• create collages that include both natural and man made examples of radial symmetry, for example, combine a picture of a bicycle wheel with a sunflower to make something new and still have a radial pattern;
• research one type of radial design in history, for example, mehndi, mandalas, or rose windows and include an artful presentation that requires their peers to make something based on their research.

## Prepare

1. Gather required art materials.
2. Gather and make available books about insects, for example, Insects, by George C. McGavin; DK Eyewitness Books: Butterfly and Moth, by DK Publishing; and Animals: 1,419 Copyright-Free Illustrations of Mammals, Birds, Fish, Insects, etc., by Jim Harter.
3. Download and display the Colour and Repetition Posters available on this website.
4. Teach and/or review colour schemes – analogous, triad, complementary, monochromatic.
5. Teach and/or review radial symmetry.
Notre Dame
Mallorca
Cactus
Coconut Tree
Wheel
Cats
Dragonfly
Beetle
Beetle2
Bee Beetle
Bee Logo
8. Cut fabric into pieces about 27 cm x 27 cm (11" x 11") – one per student.
9. Cut white Bristol board into pieces 30 cm x 30 cm (12" x 12") – one per student.
10. Cut out circle templates with a 23 cm (9") diameter, or gather compasses, or paper plates for students to use to draw their circles.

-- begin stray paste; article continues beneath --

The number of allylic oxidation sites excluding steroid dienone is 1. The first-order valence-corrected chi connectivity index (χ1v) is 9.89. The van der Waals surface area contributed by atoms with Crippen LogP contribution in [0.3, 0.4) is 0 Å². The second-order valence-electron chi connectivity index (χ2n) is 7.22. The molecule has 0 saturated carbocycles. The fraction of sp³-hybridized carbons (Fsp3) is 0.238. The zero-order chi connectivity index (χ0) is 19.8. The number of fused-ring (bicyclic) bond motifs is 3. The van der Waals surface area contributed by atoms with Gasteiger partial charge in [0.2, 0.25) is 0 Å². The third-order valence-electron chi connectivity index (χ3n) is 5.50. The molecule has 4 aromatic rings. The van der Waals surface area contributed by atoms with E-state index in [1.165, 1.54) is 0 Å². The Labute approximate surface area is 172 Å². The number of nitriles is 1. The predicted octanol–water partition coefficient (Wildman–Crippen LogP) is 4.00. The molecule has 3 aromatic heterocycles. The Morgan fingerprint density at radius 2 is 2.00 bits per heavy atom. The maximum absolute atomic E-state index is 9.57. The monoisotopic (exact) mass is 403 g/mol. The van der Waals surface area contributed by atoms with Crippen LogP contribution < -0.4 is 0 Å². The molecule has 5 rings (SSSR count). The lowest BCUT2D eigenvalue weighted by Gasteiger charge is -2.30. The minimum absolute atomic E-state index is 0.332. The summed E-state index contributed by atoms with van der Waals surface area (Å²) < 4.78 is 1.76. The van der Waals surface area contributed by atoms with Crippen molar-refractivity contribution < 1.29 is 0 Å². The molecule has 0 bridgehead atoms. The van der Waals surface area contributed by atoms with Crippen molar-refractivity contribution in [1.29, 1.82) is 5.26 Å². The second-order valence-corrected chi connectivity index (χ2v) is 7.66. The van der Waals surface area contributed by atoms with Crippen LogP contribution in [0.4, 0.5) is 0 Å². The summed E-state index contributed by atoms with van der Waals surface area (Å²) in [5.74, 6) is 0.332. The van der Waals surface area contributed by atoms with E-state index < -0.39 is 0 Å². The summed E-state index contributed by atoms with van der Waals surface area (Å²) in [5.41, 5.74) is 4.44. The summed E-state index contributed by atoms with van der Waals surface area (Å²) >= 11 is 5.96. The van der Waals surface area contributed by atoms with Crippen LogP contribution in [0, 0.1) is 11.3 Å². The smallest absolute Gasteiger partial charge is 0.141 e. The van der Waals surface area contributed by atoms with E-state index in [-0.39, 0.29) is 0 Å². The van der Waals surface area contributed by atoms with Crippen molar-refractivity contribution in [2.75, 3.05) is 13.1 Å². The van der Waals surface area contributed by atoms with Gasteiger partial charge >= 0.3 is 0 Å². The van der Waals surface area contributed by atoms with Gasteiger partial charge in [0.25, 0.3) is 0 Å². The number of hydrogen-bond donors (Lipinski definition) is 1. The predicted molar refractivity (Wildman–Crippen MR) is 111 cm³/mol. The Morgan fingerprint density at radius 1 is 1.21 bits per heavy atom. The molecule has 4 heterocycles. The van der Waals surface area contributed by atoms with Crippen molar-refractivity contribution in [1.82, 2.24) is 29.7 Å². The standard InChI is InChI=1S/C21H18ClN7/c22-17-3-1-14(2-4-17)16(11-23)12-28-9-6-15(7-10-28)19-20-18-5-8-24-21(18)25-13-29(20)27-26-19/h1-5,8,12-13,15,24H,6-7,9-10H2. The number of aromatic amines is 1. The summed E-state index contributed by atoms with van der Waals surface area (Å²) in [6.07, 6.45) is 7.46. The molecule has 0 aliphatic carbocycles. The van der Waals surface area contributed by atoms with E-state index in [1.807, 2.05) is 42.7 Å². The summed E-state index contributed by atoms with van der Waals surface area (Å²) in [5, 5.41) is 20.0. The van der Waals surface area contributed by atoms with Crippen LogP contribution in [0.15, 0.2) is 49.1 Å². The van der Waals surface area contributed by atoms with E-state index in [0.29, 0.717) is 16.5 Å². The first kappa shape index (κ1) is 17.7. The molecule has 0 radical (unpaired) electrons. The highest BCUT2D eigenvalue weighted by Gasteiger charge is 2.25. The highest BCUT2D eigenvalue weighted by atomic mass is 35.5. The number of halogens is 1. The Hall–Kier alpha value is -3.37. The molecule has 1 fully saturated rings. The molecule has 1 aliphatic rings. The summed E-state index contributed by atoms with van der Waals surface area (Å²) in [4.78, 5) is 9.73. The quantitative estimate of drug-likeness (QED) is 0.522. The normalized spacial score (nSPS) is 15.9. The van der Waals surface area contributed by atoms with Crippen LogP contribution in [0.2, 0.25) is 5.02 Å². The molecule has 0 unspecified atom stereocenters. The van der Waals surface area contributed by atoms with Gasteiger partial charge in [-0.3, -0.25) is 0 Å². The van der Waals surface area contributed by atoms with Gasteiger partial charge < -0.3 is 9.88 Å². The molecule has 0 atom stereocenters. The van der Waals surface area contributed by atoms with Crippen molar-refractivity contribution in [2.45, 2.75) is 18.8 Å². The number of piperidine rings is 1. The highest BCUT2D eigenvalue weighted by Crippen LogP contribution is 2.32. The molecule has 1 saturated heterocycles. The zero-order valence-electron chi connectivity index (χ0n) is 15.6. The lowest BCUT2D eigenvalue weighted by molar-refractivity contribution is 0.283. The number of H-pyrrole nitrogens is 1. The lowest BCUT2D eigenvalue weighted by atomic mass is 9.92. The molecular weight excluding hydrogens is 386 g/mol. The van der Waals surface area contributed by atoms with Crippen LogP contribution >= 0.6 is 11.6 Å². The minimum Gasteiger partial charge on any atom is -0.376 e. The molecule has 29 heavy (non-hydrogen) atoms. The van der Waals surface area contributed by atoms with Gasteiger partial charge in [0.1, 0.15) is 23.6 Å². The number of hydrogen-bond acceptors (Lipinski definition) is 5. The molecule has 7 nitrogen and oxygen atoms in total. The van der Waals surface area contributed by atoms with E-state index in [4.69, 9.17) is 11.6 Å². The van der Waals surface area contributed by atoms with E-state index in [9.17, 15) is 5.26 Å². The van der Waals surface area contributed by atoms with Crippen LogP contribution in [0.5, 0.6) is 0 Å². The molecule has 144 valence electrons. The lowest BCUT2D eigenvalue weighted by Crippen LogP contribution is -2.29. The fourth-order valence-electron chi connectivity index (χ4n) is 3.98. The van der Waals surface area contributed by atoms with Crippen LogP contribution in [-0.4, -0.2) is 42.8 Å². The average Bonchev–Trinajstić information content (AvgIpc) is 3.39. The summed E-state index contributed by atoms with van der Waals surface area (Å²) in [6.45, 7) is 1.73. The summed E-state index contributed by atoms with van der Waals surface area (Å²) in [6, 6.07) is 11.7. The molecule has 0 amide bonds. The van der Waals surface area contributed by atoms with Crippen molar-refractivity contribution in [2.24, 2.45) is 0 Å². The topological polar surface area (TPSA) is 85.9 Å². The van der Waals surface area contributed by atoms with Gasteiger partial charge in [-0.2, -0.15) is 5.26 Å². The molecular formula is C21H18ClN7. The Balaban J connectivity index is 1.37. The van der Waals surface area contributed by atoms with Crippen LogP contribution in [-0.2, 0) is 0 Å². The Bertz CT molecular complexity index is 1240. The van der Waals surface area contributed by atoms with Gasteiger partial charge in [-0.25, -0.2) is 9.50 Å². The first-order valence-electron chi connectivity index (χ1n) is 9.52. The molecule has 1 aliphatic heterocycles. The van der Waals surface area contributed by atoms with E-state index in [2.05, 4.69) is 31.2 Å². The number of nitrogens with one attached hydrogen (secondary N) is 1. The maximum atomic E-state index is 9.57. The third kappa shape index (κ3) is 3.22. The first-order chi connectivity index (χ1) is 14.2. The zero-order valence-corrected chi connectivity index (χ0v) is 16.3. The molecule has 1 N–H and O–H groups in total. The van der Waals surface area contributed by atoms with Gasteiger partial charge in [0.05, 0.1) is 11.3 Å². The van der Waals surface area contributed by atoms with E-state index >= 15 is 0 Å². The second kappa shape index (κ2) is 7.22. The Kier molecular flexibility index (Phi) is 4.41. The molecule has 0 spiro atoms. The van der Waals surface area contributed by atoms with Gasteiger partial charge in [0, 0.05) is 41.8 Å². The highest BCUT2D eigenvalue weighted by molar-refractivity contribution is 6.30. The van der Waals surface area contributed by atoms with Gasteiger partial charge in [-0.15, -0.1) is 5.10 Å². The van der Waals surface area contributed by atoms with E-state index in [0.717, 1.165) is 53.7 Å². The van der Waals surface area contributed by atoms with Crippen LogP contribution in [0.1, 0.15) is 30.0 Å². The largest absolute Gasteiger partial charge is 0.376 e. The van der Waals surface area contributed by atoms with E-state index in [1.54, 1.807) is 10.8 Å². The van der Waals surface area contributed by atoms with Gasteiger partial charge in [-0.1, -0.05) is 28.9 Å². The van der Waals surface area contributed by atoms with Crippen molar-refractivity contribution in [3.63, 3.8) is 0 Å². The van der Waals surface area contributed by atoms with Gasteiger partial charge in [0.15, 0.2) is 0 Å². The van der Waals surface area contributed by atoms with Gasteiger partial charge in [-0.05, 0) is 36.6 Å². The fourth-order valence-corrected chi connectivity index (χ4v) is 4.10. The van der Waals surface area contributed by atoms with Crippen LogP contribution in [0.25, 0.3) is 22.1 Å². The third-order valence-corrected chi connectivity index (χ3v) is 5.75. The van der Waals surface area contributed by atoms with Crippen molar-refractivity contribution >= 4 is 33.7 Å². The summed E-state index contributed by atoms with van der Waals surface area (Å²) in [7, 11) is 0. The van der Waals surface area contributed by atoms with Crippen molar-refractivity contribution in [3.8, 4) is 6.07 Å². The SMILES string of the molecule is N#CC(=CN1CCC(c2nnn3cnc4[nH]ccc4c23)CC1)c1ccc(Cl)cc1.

## Introduction

1. View and discuss the use of shape, pattern and colour in various images of different radial patterns.
2. Invite students to identify the line of symmetry in pictures of different insects.
3. Use a mirror to demonstrate that the halves are mirror images of each other.
4. Discuss how you could turn an insect into a design that uses different colours and shapes to create new, and interesting patterns.
5. Introduce the challenge.

## Activities

### The Challenge

1. Create a radial design with an insect motif.
2. Plan and use a colour scheme.
3. Use repetition of line and shape to create patterns.
4. Demonstrate technical accomplishment.
5. Support your ideas with evidence found in the works.

### The Process

1. Make sure everyone understands the challenge.
2. Establish success criteria with your students, for example,
I know I am successful when I have created:
- an effective insect motif
- an effective colour scheme
- effective patterns by repeating lines and colours
- a fabric hanging in good condition
3. Guide students through the steps outlined in this lesson plan.
4. Observe students as they work.
5. Provide individual assistance and encouragement.

## Sharing

1. Place students into small groups.
- Compare their work and describe to each other what they did to get certain effects.
- Discuss the things that are especially effective and why.

- Talk about what they found difficult and what they found easy to do.
3. Share ideas with the whole class.
4. Ask students to tell how they felt about doing this project.

## Assessment

1. Observe students as they work – thoughtful focus, discriminating, seeking more information, elaborating, experimenting.
2. Observe students as they discuss the art works – active listening, insightful contributions, supporting ideas with evidence found in the artwork and from personal experience.